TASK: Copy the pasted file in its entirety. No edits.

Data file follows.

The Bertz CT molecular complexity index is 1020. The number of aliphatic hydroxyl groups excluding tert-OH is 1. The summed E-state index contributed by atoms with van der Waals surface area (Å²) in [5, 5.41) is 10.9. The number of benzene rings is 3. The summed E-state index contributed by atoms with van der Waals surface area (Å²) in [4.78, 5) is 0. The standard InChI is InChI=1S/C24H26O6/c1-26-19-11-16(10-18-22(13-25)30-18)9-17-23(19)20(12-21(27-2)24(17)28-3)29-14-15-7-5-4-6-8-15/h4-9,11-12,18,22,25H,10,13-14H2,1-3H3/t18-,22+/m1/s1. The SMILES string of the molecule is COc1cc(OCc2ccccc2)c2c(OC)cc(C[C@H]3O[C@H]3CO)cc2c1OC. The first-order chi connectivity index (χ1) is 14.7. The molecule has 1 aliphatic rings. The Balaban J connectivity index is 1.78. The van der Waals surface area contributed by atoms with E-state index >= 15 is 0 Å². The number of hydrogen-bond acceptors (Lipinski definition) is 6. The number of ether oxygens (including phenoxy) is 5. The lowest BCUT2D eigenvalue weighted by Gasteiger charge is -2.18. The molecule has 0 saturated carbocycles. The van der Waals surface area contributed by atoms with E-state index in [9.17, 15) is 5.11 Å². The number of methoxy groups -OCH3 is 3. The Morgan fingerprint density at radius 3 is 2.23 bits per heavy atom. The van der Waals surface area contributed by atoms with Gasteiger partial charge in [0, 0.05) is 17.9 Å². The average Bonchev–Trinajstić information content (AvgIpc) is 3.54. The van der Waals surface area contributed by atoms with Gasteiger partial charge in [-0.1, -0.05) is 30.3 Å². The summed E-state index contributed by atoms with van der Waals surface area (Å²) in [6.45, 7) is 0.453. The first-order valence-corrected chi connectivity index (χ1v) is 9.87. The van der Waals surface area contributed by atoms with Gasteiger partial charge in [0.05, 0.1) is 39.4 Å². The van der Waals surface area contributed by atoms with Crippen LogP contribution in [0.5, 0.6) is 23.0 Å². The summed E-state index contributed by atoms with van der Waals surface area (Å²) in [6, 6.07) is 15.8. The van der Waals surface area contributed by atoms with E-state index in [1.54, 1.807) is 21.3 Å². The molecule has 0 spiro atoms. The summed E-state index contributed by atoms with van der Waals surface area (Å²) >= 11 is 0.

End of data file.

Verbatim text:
The Bertz CT molecular complexity index is 1020. The number of aliphatic hydroxyl groups excluding tert-OH is 1. The summed E-state index contributed by atoms with van der Waals surface area (Å²) in [5, 5.41) is 10.9. The number of benzene rings is 3. The summed E-state index contributed by atoms with van der Waals surface area (Å²) in [4.78, 5) is 0. The standard InChI is InChI=1S/C24H26O6/c1-26-19-11-16(10-18-22(13-25)30-18)9-17-23(19)20(12-21(27-2)24(17)28-3)29-14-15-7-5-4-6-8-15/h4-9,11-12,18,22,25H,10,13-14H2,1-3H3/t18-,22+/m1/s1. The SMILES string of the molecule is COc1cc(OCc2ccccc2)c2c(OC)cc(C[C@H]3O[C@H]3CO)cc2c1OC. The first-order chi connectivity index (χ1) is 14.7. The molecule has 1 aliphatic rings. The Balaban J connectivity index is 1.78. The van der Waals surface area contributed by atoms with E-state index >= 15 is 0 Å². The number of hydrogen-bond acceptors (Lipinski definition) is 6. The number of ether oxygens (including phenoxy) is 5. The lowest BCUT2D eigenvalue weighted by Gasteiger charge is -2.18. The molecule has 0 saturated carbocycles. The van der Waals surface area contributed by atoms with E-state index in [9.17, 15) is 5.11 Å². The number of methoxy groups -OCH3 is 3. The Morgan fingerprint density at radius 3 is 2.23 bits per heavy atom. The van der Waals surface area contributed by atoms with Gasteiger partial charge in [0, 0.05) is 17.9 Å². The average Bonchev–Trinajstić information content (AvgIpc) is 3.54. The van der Waals surface area contributed by atoms with Gasteiger partial charge in [-0.1, -0.05) is 30.3 Å². The summed E-state index contributed by atoms with van der Waals surface area (Å²) in [6.45, 7) is 0.453. The first-order valence-corrected chi connectivity index (χ1v) is 9.87. The van der Waals surface area contributed by atoms with Gasteiger partial charge in [0.05, 0.1) is 39.4 Å². The van der Waals surface area contributed by atoms with Crippen LogP contribution in [0.5, 0.6) is 23.0 Å². The summed E-state index contributed by atoms with van der Waals surface area (Å²) in [6, 6.07) is 15.8. The van der Waals surface area contributed by atoms with E-state index in [1.54, 1.807) is 21.3 Å². The molecule has 0 spiro atoms. The summed E-state index contributed by atoms with van der Waals surface area (Å²) >= 11 is 0.